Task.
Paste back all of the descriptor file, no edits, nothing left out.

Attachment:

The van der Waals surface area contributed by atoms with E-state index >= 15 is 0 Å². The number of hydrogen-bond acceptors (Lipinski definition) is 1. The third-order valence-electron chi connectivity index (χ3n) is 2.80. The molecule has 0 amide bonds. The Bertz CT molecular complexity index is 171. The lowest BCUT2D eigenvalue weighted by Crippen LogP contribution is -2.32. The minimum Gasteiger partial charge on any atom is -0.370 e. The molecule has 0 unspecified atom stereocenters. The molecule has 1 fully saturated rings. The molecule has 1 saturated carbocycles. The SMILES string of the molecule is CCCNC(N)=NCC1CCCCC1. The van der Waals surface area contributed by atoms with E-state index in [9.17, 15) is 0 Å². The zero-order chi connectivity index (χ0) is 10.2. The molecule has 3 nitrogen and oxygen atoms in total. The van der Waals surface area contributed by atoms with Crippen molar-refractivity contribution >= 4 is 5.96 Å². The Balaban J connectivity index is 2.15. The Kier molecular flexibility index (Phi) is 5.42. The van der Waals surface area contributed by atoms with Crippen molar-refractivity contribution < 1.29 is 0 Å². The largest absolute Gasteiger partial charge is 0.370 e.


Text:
The van der Waals surface area contributed by atoms with E-state index >= 15 is 0 Å². The number of hydrogen-bond acceptors (Lipinski definition) is 1. The third-order valence-electron chi connectivity index (χ3n) is 2.80. The molecule has 0 amide bonds. The Bertz CT molecular complexity index is 171. The lowest BCUT2D eigenvalue weighted by Crippen LogP contribution is -2.32. The minimum Gasteiger partial charge on any atom is -0.370 e. The molecule has 0 unspecified atom stereocenters. The molecule has 1 fully saturated rings. The molecule has 1 saturated carbocycles. The SMILES string of the molecule is CCCNC(N)=NCC1CCCCC1. The van der Waals surface area contributed by atoms with E-state index in [9.17, 15) is 0 Å². The zero-order chi connectivity index (χ0) is 10.2. The molecule has 3 nitrogen and oxygen atoms in total. The van der Waals surface area contributed by atoms with Crippen molar-refractivity contribution >= 4 is 5.96 Å². The Balaban J connectivity index is 2.15. The Kier molecular flexibility index (Phi) is 5.42. The van der Waals surface area contributed by atoms with Crippen molar-refractivity contribution < 1.29 is 0 Å². The largest absolute Gasteiger partial charge is 0.370 e.